Medical marijuana patient Larry Harvey, 70, traveled to Washington, D.C. last week to persuade Congress to stop funding unnecessary federal prosecutions like his. Harvey is one of the "Kettle Falls 5," a federal medical marijuana case that is scheduled to go to trial as soon as this week in Spokane, Washington. Despite repeated claims by the Obama Administration that it is not targeting individual patients, the Department of Justice (DOJ) has spent more than $3 million so far to prosecute five patients who were each growing less than 15 plants in accordance with state law. If convicted, the DOJ could spend as much as $13 million to send them to prison.

The "Kettle Falls 5" is made up of mostly family members, including Harvey, his wife Rhonda Firestack-Harvey, 55, her son Rolland Gregg, 33, daughter-in-law Michelle Gregg, 35, and friend of the family Jason Zucker, 38. All five are legal patients with serious medical conditions. Larry and Rhonda are retired and have a home in rural Washington State near the town of Kettle Falls. In August 2012, the Drug Enforcement Administration (DEA) raided the property and seized 44 premature marijuana plants. Federal agents also confiscated the family's 2007 Saturn Vue, $700 in cash, their legally owned firearms, and other personal property.

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Vow to continue pressure on Obama Administration to establish comprehensive medical marijuana policy

Medical marijuana advocates are applauding a new memorandum issued Friday by the U.S. Departments of Treasury (DOT) and Justice (DOJ) giving long-awaited guidance to financial institutions, such as banks and credit unions, to provide services to marijuana-related businesses in states where it's legal. A refusal to engage in these services has plagued medical marijuana businesses for years, dating back to the Bush Administration. Due to an aggressive accelerated policy under Obama Administration, States like California, Colorado, Washington, Michigan and others have been forced to deal in large amounts of cash.

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Push Back on the Federal Attack



The Department of Justice (DOJ) announced a major new crackdown on medical cannabis patients, providers, growers, and property owners on Friday. US Attorneys told reporters at a press conference in Sacramento that every medical cannabis patients’ cooperative and collective in California is illegal and must close within forty five days – even if they are obeying state law. The DOJ also dusted off a Bush-era tactic by expanding their crackdown to property owners who rent to medical cannabis providers and growers. The DOJ has already started sending letters threatening to prosecute property owners and confiscate their real estate using federal civil asset forfeiture laws.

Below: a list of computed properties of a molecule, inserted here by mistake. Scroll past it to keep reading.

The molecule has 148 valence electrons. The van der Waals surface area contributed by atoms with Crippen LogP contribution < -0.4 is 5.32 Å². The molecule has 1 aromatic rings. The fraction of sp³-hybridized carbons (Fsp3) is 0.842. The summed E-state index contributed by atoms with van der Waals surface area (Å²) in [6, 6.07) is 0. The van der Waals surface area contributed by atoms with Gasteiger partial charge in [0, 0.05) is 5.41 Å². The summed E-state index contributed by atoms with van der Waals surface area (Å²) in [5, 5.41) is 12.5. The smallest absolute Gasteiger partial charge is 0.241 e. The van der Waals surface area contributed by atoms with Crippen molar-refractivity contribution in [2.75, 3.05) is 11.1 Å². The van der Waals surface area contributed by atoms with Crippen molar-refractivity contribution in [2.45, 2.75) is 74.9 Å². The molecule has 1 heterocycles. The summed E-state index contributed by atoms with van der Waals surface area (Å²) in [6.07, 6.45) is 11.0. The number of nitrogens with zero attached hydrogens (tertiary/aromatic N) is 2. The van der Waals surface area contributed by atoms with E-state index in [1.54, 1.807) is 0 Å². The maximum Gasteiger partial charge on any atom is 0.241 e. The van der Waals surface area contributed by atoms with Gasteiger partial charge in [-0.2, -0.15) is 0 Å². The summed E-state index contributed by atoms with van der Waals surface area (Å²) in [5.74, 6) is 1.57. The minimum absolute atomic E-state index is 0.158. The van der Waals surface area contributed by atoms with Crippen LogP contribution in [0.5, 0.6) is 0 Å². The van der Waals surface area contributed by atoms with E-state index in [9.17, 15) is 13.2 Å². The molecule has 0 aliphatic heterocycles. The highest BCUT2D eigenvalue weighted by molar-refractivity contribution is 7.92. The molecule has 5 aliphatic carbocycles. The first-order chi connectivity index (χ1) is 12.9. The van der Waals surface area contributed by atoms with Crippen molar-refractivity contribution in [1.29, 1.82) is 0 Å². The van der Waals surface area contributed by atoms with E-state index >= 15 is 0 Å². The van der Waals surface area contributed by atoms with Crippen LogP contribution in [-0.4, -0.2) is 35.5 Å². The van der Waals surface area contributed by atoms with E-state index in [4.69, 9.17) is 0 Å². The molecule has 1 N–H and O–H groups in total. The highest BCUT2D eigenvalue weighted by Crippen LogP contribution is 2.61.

The Obama Administration’s about face on medical cannabis in California should be a wakeup call for medical cannabis patients and providers in every state. The new crackdown represents the most visible evidence yet of a national medical cannabis backlash. Banks are closing accounts, the Internal Revenue Service is squeezing providers, and state access programs are on hold. And of course, the Drug Enforcement Administration continues to raid medical cannabis dispensing centers and gardens.

Opponents are reacting to the expansion of safe access in sixteen states and the District of Columbia, and to moves by state and local governments to implement medical cannabis laws with meaningful regulations. Federal law enforcement and other opponents know they must move now, or risk having medical cannabis permanently entrenched in local and state law. If patients and advocates fail to check the federal escalation in California, we can expect to see these same tactics in every state where medical cannabis is legal.

Americans for Safe Access (ASA) is calling on medical cannabis patients and advocates to redouble their commitment to the grassroots campaign for safe access. We need to make our voice heard at City Hall, in our state legislatures, and in the District offices of federal lawmakers right now. Elected officials need to know they cannot sweep safe access away, and they also need to know there is a safe political space for supporting medical cannabis. ASA provides a free Advocates Training Center to hone skills in direct advocacy, community organizing, media relations, and more.

ASA also calls on the nascent medical cannabis industry, and the industries that support it, to marshal their substantial financial resources to support the patients’ movement for medical cannabis. Lawyers, consultants, bankers, real estate professionals, merchant service providers, business equipment dealers, and others are needed in the campaign for safe access right now.

The solution to this newest challenge is political. If we rise to the occasion, we can push back this federal attack on medical cannabis and swing the pendulum back in our direction. But to do it, we need the time and resources of our constituency. ASA urges everyone who cares about medical cannabis to join the fight today.

Are you an ASA member? Join today!